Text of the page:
Is knitting a form of mindfulness? We checked in with our resident knitters, and the resounding answer was YES!
When you think about mindfulness–if you think about it all–what do you picture? Most people imagine someone in yoga gear breathing deeply with a serene smile. But the truth is that any activity can become an exercise in mindfulness. And it turns out that knitting is really great for calming your mind and soothing your soul.
The reason that knitting is such a wonderful form of mindful meditation is that it requires your full attention. Your hands are engaged in moving the needles and yarn. Your eyes are focused on the fabric unfolding before you. And your mind is filled with the pattern and gentle, rhythmic counting as you knit and purl.
When you first learn to meditate, many experts will tell you to just sit there and focus on your breath. It’s really easy to get bored and distracted while doing that.
But if you have something physical in your hands, such as a pair of knitting needles and some yarn, you have an anchor to focus on. As you knit one stitch, you breathe in. As you knit another, you breathe out.
The repetitive nature of knitting lends itself perfectly to this kind of gentle, stress-relieving mindfulness. Best of all, unlike many other forms of meditation, you actually get a nifty scarf or hat when you’re done!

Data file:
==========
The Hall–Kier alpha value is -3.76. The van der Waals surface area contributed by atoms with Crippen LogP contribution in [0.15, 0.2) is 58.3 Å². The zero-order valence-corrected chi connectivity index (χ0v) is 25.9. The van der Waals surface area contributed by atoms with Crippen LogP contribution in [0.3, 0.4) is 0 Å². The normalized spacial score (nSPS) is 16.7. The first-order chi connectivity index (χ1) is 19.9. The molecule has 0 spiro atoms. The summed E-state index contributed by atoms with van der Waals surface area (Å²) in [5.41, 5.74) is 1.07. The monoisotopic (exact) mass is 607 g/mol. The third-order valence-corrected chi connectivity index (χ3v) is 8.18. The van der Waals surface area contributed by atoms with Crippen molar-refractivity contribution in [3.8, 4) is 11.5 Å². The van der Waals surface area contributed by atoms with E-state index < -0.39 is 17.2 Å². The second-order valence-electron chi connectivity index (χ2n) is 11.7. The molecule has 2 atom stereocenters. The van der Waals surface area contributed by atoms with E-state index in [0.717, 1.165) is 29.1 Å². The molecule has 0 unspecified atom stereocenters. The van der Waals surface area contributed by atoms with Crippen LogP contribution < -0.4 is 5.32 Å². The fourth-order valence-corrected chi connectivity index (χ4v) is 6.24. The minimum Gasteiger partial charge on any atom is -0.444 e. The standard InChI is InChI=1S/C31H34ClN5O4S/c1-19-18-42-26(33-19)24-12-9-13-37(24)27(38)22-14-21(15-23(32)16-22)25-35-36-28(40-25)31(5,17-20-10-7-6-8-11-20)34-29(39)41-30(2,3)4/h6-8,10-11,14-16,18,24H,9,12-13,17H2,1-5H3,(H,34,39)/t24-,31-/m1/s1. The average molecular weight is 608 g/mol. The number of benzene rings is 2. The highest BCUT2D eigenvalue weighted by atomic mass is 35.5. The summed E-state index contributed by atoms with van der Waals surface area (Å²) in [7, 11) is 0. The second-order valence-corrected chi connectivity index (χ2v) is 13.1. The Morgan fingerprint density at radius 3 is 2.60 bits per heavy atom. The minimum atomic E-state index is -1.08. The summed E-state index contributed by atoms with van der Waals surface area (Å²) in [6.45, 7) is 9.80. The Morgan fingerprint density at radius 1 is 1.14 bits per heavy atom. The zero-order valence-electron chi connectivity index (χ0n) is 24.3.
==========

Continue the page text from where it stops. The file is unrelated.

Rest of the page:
If you’re determined to knit a complicated lace shawl or use multiple colors of yarn for a Fair Isle sweater, then you won’t get as much stress relief from the exercise. However, you may find a tricky pattern to be more engaging and rewarding.
As you get started with knitting, you may find that you’d rather stick to simple scarves without any fancy stitches. That’s totally fine! Plenty of knitters enjoy the process more than the product, and they focus on making hats and scarves for charity.
Studies have found that knitting offers a surprising number of health benefits. While knitting, people experience lowered heart rates, decreased anxiety and depression, and even decreased chronic pain.
It’s also a great activity for stimulating your brain. Because knitting uses both hands at once, a large number of neurons are constantly firing in your brain. Think of it like doing a puzzle while tap dancing–your body and brain have to work hard to make it happen!
If you’re a beginner or intermediate knitter, skip the fancy patterns and choose something simple, like a garter stitch scarf. Total beginners can find endless tutorials on YouTube to learn the basics!
Choose a yarn that feels good in your hands in a color that makes you happy. Grab the right size of needles–our experts recommend bamboo for their lightness and warmth, but any will do–and start knitting. No TV, music, or cell phones allowed!
As you make each stitch, try to be aware of the movements needed to make that little bit of magic happen. Breathe deeply and slowly, and pause periodically to make sure that you aren’t holding too much tension in your shoulders.